Despite the challenges of 2022, it closed with an important milestone for women’s rights. The European Court of Human Rights issues a groundbreaking decision, taking a bold stand to address officer-perpetrated gender-based violence (GBV).
Officer-perpetrated GBV is a major issue across the globe and yet so often invisible and rarely addressed. In many cases, it is met with a “blue wall of silence,” where police departments protect fellow officers from investigation. This completely undermines the state’s response to GBV and is particularly troubling since many states rely on law enforcement as frontline responders to GBV.
At the very least, the justice system should not be a perpetrator of abuse. We need the equivalent of the “first, do no harm” guiding principle we have for physicians.
The European Court of Human Rights acknowledged this in the Case of A & B v. Georgia. In this case, a woman experienced regular physical and psychological abuse by her former partner, a police officer. He threatened to kill her and her family, repeatedly “flaunted his service pistol,” referred to his “official status as a police officer and strong connections within the police,” and threated to bring false charges against her father and brother if she dared to report the violence.
Nonetheless, over the course of three years, the woman and her family made multiple calls to the police and the woman filed a complaint with various state departments to stop the abuse. However, officers called to investigate interviewed the woman while her former partner was present, mocking and threatening her, and they left together in the same car. Even worse: officers told the woman that “wife-beating was commonplace” and of “not much importance”; and that she should not contact them in the future “without a valid reason or face being fined for wasting police time as they were busy with other, more serious matters.”
In 2014, the former partner tragically shot and killed the woman. Her mother and son brought a case that went before the European Court of Human Rights.
Our Human Rights Clinic at the University of Miami School of Law had the opportunity to collaborate with the European Human Rights Advocacy Center (EHRAC) on this case. We filed an intervention, along with partners, arguing for heightened state responsibility in cases of officer-perpetrated GBV. Officers are uniquely positioned to use their state authority, training, and access to weapons and resources to facilitate abuse in their relationship. Moreover, heightened vigilance by the state is required to prevent impunity and safeguard the justice system’s integrity.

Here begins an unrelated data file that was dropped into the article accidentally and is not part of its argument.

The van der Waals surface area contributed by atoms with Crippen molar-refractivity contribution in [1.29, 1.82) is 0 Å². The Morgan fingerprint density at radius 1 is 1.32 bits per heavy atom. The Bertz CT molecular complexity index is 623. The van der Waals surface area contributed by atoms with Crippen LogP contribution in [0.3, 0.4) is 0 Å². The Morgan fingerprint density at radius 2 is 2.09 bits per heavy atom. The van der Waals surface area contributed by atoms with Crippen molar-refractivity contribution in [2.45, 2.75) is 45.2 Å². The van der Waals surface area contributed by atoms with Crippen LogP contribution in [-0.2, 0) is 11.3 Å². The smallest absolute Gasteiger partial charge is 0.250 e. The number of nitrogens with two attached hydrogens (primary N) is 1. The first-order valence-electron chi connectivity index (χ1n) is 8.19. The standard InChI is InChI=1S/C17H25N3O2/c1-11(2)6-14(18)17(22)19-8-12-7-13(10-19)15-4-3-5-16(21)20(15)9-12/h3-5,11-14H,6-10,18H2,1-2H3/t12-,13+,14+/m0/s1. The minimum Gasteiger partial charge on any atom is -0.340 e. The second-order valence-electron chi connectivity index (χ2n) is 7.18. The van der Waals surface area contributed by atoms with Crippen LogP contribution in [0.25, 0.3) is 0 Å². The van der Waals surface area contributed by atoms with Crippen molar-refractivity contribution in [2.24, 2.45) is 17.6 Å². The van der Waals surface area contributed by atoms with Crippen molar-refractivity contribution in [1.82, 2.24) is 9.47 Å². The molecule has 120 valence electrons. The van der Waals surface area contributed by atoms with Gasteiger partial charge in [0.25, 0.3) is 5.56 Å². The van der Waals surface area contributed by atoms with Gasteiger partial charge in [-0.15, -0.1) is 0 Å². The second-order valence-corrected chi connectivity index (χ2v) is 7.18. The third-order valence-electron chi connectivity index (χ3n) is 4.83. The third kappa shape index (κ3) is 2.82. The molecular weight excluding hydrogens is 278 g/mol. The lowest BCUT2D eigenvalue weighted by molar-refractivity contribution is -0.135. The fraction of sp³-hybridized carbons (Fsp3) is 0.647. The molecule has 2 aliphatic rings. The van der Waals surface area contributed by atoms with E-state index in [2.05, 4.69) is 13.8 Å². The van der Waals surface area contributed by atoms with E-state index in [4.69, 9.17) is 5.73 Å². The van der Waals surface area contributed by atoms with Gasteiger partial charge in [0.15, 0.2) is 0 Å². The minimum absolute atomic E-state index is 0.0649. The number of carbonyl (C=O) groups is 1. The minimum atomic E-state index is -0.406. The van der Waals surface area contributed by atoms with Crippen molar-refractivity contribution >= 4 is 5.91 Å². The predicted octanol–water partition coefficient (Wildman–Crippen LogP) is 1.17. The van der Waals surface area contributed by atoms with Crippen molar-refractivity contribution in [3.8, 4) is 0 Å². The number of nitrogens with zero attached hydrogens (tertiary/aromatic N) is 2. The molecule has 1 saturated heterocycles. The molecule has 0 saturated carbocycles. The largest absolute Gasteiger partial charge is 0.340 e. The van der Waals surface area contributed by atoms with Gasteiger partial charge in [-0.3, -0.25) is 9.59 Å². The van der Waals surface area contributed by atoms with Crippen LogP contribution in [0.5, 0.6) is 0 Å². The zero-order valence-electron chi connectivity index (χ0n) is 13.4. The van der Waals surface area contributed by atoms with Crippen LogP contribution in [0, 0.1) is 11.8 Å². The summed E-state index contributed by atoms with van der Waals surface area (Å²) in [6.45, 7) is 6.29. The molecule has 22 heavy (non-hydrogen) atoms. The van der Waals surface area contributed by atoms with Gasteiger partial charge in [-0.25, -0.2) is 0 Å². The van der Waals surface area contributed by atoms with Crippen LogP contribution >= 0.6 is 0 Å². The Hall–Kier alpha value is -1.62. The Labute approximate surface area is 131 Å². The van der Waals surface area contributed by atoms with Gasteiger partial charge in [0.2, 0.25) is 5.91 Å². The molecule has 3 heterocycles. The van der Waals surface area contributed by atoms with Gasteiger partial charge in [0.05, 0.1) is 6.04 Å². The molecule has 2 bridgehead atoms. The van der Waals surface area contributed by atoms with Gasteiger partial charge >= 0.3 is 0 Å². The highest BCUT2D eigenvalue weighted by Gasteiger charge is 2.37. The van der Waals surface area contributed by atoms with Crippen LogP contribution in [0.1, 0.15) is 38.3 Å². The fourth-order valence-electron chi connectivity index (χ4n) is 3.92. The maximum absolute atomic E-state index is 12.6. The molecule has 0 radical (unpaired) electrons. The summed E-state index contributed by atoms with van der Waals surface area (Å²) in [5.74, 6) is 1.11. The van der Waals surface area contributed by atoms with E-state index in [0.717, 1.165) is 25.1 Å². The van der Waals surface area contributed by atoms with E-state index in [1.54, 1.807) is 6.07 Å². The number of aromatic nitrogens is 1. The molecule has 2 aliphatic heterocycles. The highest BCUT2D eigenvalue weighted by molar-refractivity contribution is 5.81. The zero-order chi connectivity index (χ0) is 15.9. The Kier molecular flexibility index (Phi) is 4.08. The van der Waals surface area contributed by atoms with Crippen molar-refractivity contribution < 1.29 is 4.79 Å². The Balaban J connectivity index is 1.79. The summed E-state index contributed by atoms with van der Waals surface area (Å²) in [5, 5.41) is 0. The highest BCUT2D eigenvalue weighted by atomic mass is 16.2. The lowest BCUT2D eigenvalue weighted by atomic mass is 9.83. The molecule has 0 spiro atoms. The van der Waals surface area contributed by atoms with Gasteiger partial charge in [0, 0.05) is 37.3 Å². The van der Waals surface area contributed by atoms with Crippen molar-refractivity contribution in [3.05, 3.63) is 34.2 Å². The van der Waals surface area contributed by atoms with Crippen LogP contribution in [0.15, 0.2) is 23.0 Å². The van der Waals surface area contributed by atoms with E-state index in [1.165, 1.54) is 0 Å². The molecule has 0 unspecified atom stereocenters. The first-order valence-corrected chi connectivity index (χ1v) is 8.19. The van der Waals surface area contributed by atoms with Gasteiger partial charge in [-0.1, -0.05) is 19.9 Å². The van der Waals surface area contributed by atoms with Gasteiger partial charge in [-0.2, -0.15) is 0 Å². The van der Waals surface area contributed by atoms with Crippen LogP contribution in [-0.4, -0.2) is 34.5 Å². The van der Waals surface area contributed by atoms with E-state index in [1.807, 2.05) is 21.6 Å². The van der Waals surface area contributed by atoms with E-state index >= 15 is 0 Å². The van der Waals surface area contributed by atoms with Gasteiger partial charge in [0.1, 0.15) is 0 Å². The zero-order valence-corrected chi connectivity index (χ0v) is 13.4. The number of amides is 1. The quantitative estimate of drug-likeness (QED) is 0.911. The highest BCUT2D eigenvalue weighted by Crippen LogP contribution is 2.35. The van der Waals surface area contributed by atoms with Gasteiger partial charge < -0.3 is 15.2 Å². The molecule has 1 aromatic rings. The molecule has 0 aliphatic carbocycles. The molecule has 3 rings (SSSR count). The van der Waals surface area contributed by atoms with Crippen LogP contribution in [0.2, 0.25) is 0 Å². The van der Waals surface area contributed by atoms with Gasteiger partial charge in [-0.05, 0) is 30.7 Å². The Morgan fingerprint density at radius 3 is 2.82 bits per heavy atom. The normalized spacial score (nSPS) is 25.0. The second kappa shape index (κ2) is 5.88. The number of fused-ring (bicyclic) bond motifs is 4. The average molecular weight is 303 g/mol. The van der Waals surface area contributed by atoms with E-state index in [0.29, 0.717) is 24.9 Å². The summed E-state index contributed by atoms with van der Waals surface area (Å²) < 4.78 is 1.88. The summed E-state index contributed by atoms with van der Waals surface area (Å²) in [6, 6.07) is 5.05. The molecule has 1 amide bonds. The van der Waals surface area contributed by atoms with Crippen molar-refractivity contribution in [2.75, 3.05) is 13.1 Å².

Human rights law has already recognized that officer influence can facilitate GBV in the context of detention and custody. We argued that this also pertains to officers committing private acts of violence within their relationship, which also leverage their official positions. Moreover, human rights law recognizes officers’ particular role and authority with regards to GBV, mandating trainings on professionalism and sensitivity.: Addressing Officer-Perpetrated Gender-Based Violence and Ending the “Blue Wall of Silence”
The European Court of Human Rights agreed. The Court stated that it “expects Member States to be all the more stringent when investigating . . . their own law-enforcement officers for the commission of serious crimes, including domestic violence and violence against women in general, than they are with ordinary offenders, because what is at stake is not only the issue of the individual criminal-law liability of the perpetrators but also the State’s duty to combat any sense of impunity felt by the offenders by virtue of their very office, and maintain public confidence in and respect for the law-enforcement system.” The Court further referred to a “heightened duty to tackle prejudice-motivated crimes.”
The Court awarded damages to the plaintiffs. While it recognized the need for policy measures, it said it was up to the State of Georgia, supervised by the Committee of Ministers, to determine “the exact means to address gaps and “the discriminatory passivity” of law enforcement.
Our Human Rights Clinic has called for:
- A “zero-tolerance policy” for GBV perpetrated by officers
- Internal structures in police departments that:
- Prevent the hiring of individuals with a history of GBV
- Monitor current officers for signs of abuse
- Handle investigation against fellow officers, including the removal of weapons during the investigation
- Enhanced data collection on officer-perpetrated GBV
- Online or anonymous reporting to better protect survivor safety
- Programs supporting officer mental health, including stress managements and confidential crisis counseling.
We have also expanded our analysis of law enforcement responses to GBV in a human rights framework report and case studies focused on Canada and Brazil. The report and case studies address accountability for officer-perpetrated GBV, trauma-informed interactions with survivors, effective investigation of GBV reports, and intersecting discrimination.
As we celebrate another International Women’s Day, let’s take a step closer to addressing GBV, ending state impunity, and ensuring a safe existence for all.